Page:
So how do you get to live in such a remarkable place and what are the benefits? The Military Mutual caught up with Colonel Simon Bate, the Director of Welfare and the Adjutant of the Royal Hospital Chelsea for an inside view.
How did the Royal Hospital Chelsea come about?
Over 300 years ago, Charles II was inspired to create a home for veterans who had served their country, but had since become ‘broken by age or war’. He understood then as we do now, that the nation owes a debt of gratitude to these ex-soldiers and looking after them in their later years is a way of showing we all still care. The buildings, designed by Christopher Wren are an architectural masterpiece and a huge part of our heritage, but it’s the camaraderie and friendship you find within that makes the Royal Hospital of Chelsea so special.
Who can apply to be a Chelsea Pensioner?
- You have to have served as a regular soldier in the British Army. (This opportunity is not open to the tri-services community).
- To qualify you need to be an ex-soldier. Former officers who commissioned out of Sandhurst are not eligible. Late Entry Officers who’ve initially served at least 12 years in the ranks do qualify. Although rank is not recognised in day-to-day living at the Hospital, medals are worn for ceremonial duty.
- You have to be over the age of 65. Currently, the average age for those entering the Royal Hospital is 73 years, where as the average age of all members is 83 years.
- You must have no living dependents – i.e. you need to be single with no family to support. If at a later date you decide to marry, another deserving veteran would take your place.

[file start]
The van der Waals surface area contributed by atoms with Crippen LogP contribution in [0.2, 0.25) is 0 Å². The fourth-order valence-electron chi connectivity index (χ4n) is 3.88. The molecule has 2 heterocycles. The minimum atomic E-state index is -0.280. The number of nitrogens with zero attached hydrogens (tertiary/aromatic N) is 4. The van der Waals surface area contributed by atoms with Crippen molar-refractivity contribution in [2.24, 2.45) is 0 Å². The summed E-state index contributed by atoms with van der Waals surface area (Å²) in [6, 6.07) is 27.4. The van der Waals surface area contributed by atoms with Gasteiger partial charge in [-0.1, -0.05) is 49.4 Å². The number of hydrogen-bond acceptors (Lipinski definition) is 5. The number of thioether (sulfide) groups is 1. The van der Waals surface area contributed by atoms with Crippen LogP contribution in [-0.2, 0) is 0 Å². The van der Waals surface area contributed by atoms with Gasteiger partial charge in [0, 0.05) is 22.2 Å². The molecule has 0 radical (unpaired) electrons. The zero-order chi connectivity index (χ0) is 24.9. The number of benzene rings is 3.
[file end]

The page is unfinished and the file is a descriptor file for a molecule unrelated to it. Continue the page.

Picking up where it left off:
- Both men and women are eligible to join. There are currently 283 Chelsea Pensioners – nine are women.
- You must demonstrate a welfare need. This could include financial hardship or bereavement, the fear of isolation, loneliness or the worry about coping with old age.
- You must be healthy and able to live independently. To be eligible, you must be fit and able. Once a Chelsea Pensioner, you will be looked after for the rest of your life, regardless of your health.
What are the benefits of living at the Royal Hospital Chelsea?
- Being part of a community offering camaraderie and friendship. The Chelsea Pensioners have each other for company as well as a dedicated team responsible for ensuring they are cared for in every possible way. All kinds of fun activities are laid on, including bingo, gardening and bridge. Invites to some of the top sporting fixtures along with major military events and national commemorations are often up for grabs.
- Financial security. Future nursing costs are paid for, if and when the need arises. Food and accommodation are included. There are no utility bills to worry about, no cooking or cleaning to be done. Pensioners qualify for a free bus pass and are able to explore London at their leisure. All that’s required is a bit of pocket money to spend on the way.